IGDA looking to investigate Team Bondi for brutal crunch, wants ex-developers to contact


The International Game Developers Association (IGDA) is looking to thoroughly investigate Sydney based games developers, Team Bondi, due to the accusations of an intense crunch work policy and aggressive management raised by the eleven anonymous ex-Team Bondi developers who contributed to the investigative IGN article on the seven year long development of L.A Noire.

The reports of the overly excessive crunch time, which included more than 100 hour work weeks, has caused industry outrage. The IGDA has described the gruelling work conditions as 'absolutely unacceptable'.

Complaints of crunch-time related issues, compiled by Develop from the IGN article, include:

  • "The crunch was ongoing. It just kept on shifting; an ominous crunch that just keeps moving, and moving. Management would say, 'Oh, it'll finish once we meet this deadline,' but the deadline kept moving. That went on for a good year."
  • Workloads were, on average, about 60 hours per week, the person said.
  • That would jump as high as 110 hours per week when milestones had to be met, alleges one developer.
  • "If you left at 7.30pm, you'd get evil eyes"
  • “There was simply an expectation that you'd work overtime and weekends. I was told that I was taking the piss by saying that I couldn't give every single one of my weekends away. We were looked at as a disposable resource, basically. Their attitude is: 'it's a privilege to work for us, and if you can't hack it, you should leave'. I heard one of the upper echelons say pretty much that. I thought it was disgusting. I don't understand how they can't see that maintaining talent would actually be good for them."
  • Three 100-hour weeks for a demo that wasn’t released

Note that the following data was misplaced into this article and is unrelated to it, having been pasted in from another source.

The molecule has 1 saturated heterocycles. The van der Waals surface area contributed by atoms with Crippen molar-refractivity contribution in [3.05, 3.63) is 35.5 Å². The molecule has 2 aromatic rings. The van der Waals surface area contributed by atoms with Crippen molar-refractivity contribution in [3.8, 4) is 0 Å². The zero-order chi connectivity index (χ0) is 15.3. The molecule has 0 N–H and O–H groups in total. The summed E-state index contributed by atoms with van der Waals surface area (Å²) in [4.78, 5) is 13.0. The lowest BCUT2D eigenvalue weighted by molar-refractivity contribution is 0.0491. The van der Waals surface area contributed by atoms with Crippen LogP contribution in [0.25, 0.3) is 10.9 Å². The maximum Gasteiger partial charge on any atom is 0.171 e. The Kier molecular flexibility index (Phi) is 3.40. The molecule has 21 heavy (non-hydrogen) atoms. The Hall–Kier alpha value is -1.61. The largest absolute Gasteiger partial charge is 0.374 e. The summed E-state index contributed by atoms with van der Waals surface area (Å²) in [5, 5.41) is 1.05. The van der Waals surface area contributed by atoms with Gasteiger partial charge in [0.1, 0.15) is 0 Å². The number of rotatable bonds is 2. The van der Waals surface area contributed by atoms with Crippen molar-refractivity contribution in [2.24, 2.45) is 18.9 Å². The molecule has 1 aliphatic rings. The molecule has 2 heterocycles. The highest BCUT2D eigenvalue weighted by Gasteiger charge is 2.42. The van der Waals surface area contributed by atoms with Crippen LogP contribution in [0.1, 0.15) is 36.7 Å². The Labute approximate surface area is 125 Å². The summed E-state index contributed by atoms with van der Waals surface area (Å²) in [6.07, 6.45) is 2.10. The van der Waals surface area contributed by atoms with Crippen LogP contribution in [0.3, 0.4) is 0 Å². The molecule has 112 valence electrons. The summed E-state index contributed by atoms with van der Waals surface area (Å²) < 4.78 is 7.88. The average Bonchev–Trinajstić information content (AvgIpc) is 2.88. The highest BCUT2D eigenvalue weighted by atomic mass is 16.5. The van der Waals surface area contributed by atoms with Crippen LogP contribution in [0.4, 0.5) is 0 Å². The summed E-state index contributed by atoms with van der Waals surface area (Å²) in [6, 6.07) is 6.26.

Management abuse included:

  • "It's one thing for him (McNamara) to be angry behind closed doors, but it was incredibly common for him to scream at whoever was pissing him off in the middle of the office."
  • Reprimanded for being being 15 minutes late to work - “I arrived at 9:15am – despite the fact I had only left work around 3:15am the same day, and paid for my own taxi home."

Speaking to Develop, Brian Robbins (chair of the IGDA Board of Directors) has said that the association would fully investigate the issue. From Develop...

[But] certainly reports of 12-hour a day, lengthy crunch time, if true, are absolutely unacceptable and harmful to the individuals involved, the final product, and the industry as a whole...

We encourage any Team Bondi employee and/or family member to email qol@igda.org with comments about the recent past and current situation - positive or negative


Anonymous's picture

This is really great, it's a positive step for the IGDA to highlight these kinds of practices and condemn them. But... what does it actually mean when they say they're "investigating" Team Bondi? Are they simply trying to focus more attention on the issue, or something else? It'd be good to know a bit more about exactly what they're trying to achieve through this "investigation"...

souri's picture